In this shocking close-up of America's white-supremacist movement, the members of the American Nazi Party, the Klu Klux Klan, and the Aryan Nations are chillingly relaxed, even genial, as they speak about the need to return the U.S. to a state of racial purity.
Most of the film was shot during the white-supremacist convention held at a medium size barn in the Michigan countryside. The participants range from housewives to longhaired kids, but most of them are blank, middle-aged men in glasses and moustaches who speak with all the rabid ferocity of members of the local PTA.
Few of the Aryan cultists here express anything approaching overt malice. In a sense, this movement has gone past conventional racial hostility and into a kind of gonzo sugenics. Many speak frankly about the primal anxiety that drives the white-supremacist movement - the fear that people of Anglo-Saxon descent, whose alleged racial superiority is expressed by their ability to show "blood in the face" (that is, to blush), are being wiped out.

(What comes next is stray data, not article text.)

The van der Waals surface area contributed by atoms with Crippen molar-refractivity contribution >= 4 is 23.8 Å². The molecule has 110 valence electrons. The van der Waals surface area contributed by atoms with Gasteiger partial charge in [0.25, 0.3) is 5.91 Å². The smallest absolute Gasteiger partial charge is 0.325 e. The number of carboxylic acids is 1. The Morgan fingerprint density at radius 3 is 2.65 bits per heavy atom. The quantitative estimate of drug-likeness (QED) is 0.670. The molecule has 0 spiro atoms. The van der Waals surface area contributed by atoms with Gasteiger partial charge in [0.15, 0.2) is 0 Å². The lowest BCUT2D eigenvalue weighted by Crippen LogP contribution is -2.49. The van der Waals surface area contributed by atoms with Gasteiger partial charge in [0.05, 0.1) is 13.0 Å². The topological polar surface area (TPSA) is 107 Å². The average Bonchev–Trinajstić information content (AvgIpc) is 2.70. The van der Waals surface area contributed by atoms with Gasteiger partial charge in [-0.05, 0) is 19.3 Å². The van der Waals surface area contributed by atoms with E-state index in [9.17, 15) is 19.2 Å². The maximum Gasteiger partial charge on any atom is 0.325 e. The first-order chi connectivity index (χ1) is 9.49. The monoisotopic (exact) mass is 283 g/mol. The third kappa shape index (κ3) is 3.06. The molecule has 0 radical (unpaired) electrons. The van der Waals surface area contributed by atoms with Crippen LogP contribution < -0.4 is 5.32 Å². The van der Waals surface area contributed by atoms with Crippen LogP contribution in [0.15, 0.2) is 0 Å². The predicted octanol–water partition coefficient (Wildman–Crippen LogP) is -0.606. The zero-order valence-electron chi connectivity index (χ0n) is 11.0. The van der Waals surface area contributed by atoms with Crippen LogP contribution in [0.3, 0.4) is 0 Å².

The movie includes some fascinating footage of George Lincoln Rockwell, who spearheaded the American Nazi movement of the late '50s. There are also clips of the chillingly telegenic David Duke, the former Klu Klux Klan Imperial Wizard who, in 1989, was elected to the Louisiana State House of Representatives. His entrance into the arena of legitimate politics should make one thing clear; that the people this movie reveals with such creepy intimacy can't quite be written off as irrelevant fanatics.
Controversial in nature and acting as a double-edged sword, Blood In The Face minimizes its editorializing, allowing the words and actions of the individuals to speak for themselves. "We have nothing to hide" is the message reiterated. Blood In The Face gives is the opportunity to place faces on the enemy and understand who and what they are.